Meanwhile, in flashbacks, an uncomatose Lucy was working with Webb by introducing him to music to help him deal with tinnitus, an annoying ringing in the ears. He took to the fiddle like Soto does to a Hot Pocket, and it wasn't not long before he was playing Inmate Concerto #5 for the rest of the cell block. We also saw flashbacks of young Emerson and Lucy's budding romance, but without any sense of chemistry. Seriously, it was like spying on a Match.com first date between two people so desperate they'd kiss a doorknob.
In the final scene, Webb's blood was transfused into Lucy, who woke up. Finally. She's been in a coma since Episode 2. I know of a little boy on another TV series who was pushed off a castle tower and fell into a coma for just one episode, and that worked out well. Soto and 'Becca did see old footage of Lucy looking the same age back in 1963, so there'd better be some sort of confrontation with Emerson in next week's two-hour finale or I'll kill someone.
Again, there was a sense of "who the F cares" with regard to the episode's bad guy. Alcatraz doesn't have the guts to make its villains downright heinous or totally compassionate. Maybe this is by design, but until we understand why, it's just bad characterization. Every convict is doing horrible things today but has a sad backstory in the past that's intended to explain their actions and lay the blame on someone else. So are we supposed to feel bad for Webb Porter because his mom tried to drown him, or are we supposed to hate the guy because he drowned women in the present day? Alcatraz is flirting with the whole idea of cause and effect, especially recently with Lucy's behavioral studies, but the flirting has to give way to heavy petting because it's already too little too late.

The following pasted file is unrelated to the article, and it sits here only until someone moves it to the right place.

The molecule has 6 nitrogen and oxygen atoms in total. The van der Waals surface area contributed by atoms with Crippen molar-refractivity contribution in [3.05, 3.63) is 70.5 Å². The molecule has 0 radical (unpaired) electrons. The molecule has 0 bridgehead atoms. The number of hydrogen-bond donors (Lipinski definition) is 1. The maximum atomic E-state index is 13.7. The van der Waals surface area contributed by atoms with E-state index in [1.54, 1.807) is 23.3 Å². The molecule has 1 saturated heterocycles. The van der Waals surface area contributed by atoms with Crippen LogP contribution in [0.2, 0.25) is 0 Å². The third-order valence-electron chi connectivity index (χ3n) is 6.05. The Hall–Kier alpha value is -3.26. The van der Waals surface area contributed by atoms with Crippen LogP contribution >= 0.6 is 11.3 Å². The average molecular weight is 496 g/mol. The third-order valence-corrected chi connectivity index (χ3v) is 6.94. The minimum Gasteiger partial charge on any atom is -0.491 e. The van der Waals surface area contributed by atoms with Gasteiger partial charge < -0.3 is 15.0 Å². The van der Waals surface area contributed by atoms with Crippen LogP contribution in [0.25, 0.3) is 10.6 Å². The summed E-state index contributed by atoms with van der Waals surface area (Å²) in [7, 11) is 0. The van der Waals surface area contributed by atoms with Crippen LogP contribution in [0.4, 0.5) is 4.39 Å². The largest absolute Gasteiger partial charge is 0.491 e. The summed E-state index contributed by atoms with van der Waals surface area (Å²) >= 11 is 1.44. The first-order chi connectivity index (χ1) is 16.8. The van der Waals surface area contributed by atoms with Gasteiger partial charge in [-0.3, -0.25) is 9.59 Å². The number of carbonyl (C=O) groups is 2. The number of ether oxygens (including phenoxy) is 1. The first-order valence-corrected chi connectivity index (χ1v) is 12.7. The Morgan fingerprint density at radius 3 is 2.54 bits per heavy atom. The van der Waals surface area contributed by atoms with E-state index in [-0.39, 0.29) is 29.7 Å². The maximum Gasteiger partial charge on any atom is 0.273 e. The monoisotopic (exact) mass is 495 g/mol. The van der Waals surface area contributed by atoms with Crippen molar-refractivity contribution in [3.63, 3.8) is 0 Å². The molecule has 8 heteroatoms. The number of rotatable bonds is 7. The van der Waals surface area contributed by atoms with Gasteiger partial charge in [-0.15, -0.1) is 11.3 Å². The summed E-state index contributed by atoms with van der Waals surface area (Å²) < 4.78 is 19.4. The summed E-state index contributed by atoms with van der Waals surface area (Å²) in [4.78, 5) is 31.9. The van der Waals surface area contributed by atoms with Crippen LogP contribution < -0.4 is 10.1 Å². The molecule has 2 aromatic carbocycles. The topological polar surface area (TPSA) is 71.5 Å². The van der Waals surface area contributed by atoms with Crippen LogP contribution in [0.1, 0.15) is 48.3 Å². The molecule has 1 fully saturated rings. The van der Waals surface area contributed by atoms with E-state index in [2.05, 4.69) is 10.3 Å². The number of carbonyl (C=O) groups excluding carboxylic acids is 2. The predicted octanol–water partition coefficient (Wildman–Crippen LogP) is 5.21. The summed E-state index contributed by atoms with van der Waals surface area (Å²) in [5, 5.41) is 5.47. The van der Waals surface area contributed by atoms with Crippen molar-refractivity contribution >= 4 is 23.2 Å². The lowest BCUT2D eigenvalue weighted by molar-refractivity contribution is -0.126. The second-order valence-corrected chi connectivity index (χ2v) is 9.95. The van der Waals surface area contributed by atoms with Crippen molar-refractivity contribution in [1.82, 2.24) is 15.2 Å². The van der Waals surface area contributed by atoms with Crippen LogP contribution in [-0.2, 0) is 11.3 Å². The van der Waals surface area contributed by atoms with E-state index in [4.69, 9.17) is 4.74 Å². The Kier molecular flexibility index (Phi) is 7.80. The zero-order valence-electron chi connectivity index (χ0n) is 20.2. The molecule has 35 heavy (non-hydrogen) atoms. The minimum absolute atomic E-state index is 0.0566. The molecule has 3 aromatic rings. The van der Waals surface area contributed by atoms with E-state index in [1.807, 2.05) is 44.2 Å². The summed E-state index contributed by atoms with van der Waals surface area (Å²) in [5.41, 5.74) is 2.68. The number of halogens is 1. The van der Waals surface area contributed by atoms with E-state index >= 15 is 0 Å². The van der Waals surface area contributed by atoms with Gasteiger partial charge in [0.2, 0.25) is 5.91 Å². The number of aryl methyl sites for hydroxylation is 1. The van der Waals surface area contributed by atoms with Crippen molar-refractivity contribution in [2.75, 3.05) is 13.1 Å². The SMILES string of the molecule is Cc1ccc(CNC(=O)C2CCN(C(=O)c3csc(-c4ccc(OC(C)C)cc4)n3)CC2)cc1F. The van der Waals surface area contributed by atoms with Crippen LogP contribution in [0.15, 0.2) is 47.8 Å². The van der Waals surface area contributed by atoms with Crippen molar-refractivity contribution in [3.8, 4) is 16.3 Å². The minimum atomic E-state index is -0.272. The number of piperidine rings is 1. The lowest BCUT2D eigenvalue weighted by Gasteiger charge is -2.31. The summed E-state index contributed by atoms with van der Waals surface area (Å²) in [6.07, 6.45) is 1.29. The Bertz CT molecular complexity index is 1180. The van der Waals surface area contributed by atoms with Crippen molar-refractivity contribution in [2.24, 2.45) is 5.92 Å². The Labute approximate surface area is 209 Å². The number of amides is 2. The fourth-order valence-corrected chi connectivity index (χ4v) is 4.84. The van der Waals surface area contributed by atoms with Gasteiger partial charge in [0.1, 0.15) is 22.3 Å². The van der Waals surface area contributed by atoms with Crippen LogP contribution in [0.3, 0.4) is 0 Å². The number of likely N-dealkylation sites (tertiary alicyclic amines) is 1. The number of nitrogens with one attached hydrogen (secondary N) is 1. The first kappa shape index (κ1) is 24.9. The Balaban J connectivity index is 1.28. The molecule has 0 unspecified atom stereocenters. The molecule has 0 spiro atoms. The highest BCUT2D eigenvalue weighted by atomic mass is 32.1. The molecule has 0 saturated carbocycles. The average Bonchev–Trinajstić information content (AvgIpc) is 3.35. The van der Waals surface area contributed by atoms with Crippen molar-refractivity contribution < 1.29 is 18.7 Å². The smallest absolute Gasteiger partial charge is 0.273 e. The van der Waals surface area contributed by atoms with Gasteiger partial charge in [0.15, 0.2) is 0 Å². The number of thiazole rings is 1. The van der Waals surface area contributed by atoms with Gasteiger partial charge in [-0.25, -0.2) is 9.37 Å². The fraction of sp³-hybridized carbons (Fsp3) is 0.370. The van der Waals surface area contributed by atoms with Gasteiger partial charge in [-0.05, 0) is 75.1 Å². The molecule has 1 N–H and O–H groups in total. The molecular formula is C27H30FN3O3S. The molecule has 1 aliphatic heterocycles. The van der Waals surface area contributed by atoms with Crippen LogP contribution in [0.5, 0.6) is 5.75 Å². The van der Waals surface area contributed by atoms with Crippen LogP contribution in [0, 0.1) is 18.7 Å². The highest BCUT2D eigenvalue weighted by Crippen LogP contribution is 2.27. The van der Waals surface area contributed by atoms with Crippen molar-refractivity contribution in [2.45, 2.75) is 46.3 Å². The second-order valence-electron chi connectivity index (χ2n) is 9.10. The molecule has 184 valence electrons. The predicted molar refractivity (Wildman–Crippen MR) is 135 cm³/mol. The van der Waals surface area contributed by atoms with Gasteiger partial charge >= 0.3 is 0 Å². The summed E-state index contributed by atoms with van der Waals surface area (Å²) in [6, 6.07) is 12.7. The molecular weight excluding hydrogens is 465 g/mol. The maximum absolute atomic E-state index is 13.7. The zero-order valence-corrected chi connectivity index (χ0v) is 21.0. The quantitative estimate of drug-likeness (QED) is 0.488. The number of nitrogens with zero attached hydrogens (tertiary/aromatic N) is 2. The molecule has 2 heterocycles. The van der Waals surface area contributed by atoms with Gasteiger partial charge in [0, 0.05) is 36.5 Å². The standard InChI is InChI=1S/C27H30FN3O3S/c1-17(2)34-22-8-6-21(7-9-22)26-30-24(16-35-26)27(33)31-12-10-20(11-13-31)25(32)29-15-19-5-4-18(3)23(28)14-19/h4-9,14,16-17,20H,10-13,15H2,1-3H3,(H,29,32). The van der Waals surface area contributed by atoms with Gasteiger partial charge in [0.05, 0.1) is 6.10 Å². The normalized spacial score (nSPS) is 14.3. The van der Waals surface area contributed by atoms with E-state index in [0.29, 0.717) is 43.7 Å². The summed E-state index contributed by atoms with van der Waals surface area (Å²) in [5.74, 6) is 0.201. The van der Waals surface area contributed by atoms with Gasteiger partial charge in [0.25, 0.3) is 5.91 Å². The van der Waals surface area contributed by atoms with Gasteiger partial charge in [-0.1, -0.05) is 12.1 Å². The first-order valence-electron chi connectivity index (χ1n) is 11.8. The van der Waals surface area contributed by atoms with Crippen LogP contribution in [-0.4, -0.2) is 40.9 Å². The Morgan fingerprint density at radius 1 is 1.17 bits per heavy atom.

And that's what strikes me about Alcatraz. The series has NO THEME. It's all plot. There's no story behind the stories, it's only a series of good guys catching bad guys and end-of-episode "reveals." There's no sense of destiny or fate that's usually present in J.J. Abrams' projects. If the show can break the ice and talk more about nature versus nurture with its criminals, that'd be something to grow on. But 11 episodes into Season 1, theme—which is just as important to a show as its story—is locked up in a hole somewhere.